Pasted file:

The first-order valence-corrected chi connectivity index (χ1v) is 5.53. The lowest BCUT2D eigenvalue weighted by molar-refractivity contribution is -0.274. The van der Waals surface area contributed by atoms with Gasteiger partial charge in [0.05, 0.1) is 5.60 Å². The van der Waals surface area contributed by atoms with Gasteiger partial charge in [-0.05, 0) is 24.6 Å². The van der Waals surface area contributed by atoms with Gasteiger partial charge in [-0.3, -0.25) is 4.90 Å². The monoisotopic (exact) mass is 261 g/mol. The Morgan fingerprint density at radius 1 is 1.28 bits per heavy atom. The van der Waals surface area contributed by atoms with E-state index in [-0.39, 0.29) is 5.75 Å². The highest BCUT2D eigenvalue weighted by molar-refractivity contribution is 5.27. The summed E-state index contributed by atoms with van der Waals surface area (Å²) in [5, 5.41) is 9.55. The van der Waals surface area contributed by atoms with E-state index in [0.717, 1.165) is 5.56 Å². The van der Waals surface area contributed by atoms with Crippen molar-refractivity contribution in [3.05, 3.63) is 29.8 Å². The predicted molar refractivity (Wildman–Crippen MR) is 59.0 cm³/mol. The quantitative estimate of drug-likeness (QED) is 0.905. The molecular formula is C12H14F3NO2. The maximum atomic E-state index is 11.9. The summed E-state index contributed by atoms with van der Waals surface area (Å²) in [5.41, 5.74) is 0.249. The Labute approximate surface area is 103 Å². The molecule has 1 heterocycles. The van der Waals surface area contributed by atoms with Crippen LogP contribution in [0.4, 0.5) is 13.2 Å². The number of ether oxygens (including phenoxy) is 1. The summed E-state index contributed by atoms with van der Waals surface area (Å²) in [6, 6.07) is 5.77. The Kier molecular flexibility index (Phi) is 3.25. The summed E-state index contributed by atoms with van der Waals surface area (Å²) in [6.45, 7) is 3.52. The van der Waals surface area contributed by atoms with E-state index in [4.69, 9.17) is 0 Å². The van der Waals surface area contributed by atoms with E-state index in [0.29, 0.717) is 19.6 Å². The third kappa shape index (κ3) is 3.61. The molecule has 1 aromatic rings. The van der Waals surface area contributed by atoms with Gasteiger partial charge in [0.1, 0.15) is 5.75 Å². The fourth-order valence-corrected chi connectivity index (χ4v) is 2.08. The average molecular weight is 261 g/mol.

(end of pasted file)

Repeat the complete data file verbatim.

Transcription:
The first-order valence-corrected chi connectivity index (χ1v) is 5.53. The lowest BCUT2D eigenvalue weighted by molar-refractivity contribution is -0.274. The van der Waals surface area contributed by atoms with Gasteiger partial charge in [0.05, 0.1) is 5.60 Å². The van der Waals surface area contributed by atoms with Gasteiger partial charge in [-0.05, 0) is 24.6 Å². The van der Waals surface area contributed by atoms with Gasteiger partial charge in [-0.3, -0.25) is 4.90 Å². The monoisotopic (exact) mass is 261 g/mol. The Morgan fingerprint density at radius 1 is 1.28 bits per heavy atom. The van der Waals surface area contributed by atoms with E-state index in [-0.39, 0.29) is 5.75 Å². The highest BCUT2D eigenvalue weighted by molar-refractivity contribution is 5.27. The summed E-state index contributed by atoms with van der Waals surface area (Å²) in [5, 5.41) is 9.55. The van der Waals surface area contributed by atoms with E-state index in [0.717, 1.165) is 5.56 Å². The van der Waals surface area contributed by atoms with Crippen molar-refractivity contribution in [3.05, 3.63) is 29.8 Å². The predicted molar refractivity (Wildman–Crippen MR) is 59.0 cm³/mol. The quantitative estimate of drug-likeness (QED) is 0.905. The molecular formula is C12H14F3NO2. The maximum atomic E-state index is 11.9. The summed E-state index contributed by atoms with van der Waals surface area (Å²) in [5.41, 5.74) is 0.249. The Labute approximate surface area is 103 Å². The molecule has 1 heterocycles. The van der Waals surface area contributed by atoms with Crippen LogP contribution in [0.4, 0.5) is 13.2 Å². The number of ether oxygens (including phenoxy) is 1. The summed E-state index contributed by atoms with van der Waals surface area (Å²) in [6, 6.07) is 5.77. The Kier molecular flexibility index (Phi) is 3.25. The summed E-state index contributed by atoms with van der Waals surface area (Å²) in [6.45, 7) is 3.52. The van der Waals surface area contributed by atoms with E-state index in [4.69, 9.17) is 0 Å². The van der Waals surface area contributed by atoms with E-state index in [0.29, 0.717) is 19.6 Å². The third kappa shape index (κ3) is 3.61. The molecule has 1 aromatic rings. The van der Waals surface area contributed by atoms with Gasteiger partial charge in [0.1, 0.15) is 5.75 Å². The fourth-order valence-corrected chi connectivity index (χ4v) is 2.08. The average molecular weight is 261 g/mol.